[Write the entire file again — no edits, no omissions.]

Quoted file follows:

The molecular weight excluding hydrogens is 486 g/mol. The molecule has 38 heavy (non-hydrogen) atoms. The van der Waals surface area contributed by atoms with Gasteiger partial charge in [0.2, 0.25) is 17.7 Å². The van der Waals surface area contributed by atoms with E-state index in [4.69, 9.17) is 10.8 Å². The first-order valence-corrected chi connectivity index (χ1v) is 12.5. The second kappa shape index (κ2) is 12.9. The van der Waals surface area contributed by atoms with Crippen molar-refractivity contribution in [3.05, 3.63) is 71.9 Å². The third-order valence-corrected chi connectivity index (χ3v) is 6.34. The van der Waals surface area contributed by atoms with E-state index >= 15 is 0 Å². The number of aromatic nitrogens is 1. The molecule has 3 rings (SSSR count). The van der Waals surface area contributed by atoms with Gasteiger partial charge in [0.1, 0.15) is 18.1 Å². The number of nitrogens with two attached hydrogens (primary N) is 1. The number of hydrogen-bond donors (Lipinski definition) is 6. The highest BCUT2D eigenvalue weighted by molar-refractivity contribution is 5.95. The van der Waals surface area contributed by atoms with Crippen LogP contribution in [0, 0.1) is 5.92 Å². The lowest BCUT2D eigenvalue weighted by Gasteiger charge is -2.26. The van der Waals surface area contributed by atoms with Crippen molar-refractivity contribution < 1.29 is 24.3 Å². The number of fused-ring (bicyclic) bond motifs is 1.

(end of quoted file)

The molecular weight excluding hydrogens is 486 g/mol. The molecule has 38 heavy (non-hydrogen) atoms. The van der Waals surface area contributed by atoms with Gasteiger partial charge in [0.2, 0.25) is 17.7 Å². The van der Waals surface area contributed by atoms with E-state index in [4.69, 9.17) is 10.8 Å². The first-order valence-corrected chi connectivity index (χ1v) is 12.5. The second kappa shape index (κ2) is 12.9. The van der Waals surface area contributed by atoms with Crippen molar-refractivity contribution in [3.05, 3.63) is 71.9 Å². The third-order valence-corrected chi connectivity index (χ3v) is 6.34. The van der Waals surface area contributed by atoms with E-state index >= 15 is 0 Å². The number of aromatic nitrogens is 1. The molecule has 3 rings (SSSR count). The van der Waals surface area contributed by atoms with Gasteiger partial charge in [0.1, 0.15) is 18.1 Å². The number of nitrogens with two attached hydrogens (primary N) is 1. The number of hydrogen-bond donors (Lipinski definition) is 6. The highest BCUT2D eigenvalue weighted by molar-refractivity contribution is 5.95. The van der Waals surface area contributed by atoms with Crippen LogP contribution in [0, 0.1) is 5.92 Å². The lowest BCUT2D eigenvalue weighted by Gasteiger charge is -2.26. The van der Waals surface area contributed by atoms with Crippen molar-refractivity contribution < 1.29 is 24.3 Å². The number of fused-ring (bicyclic) bond motifs is 1.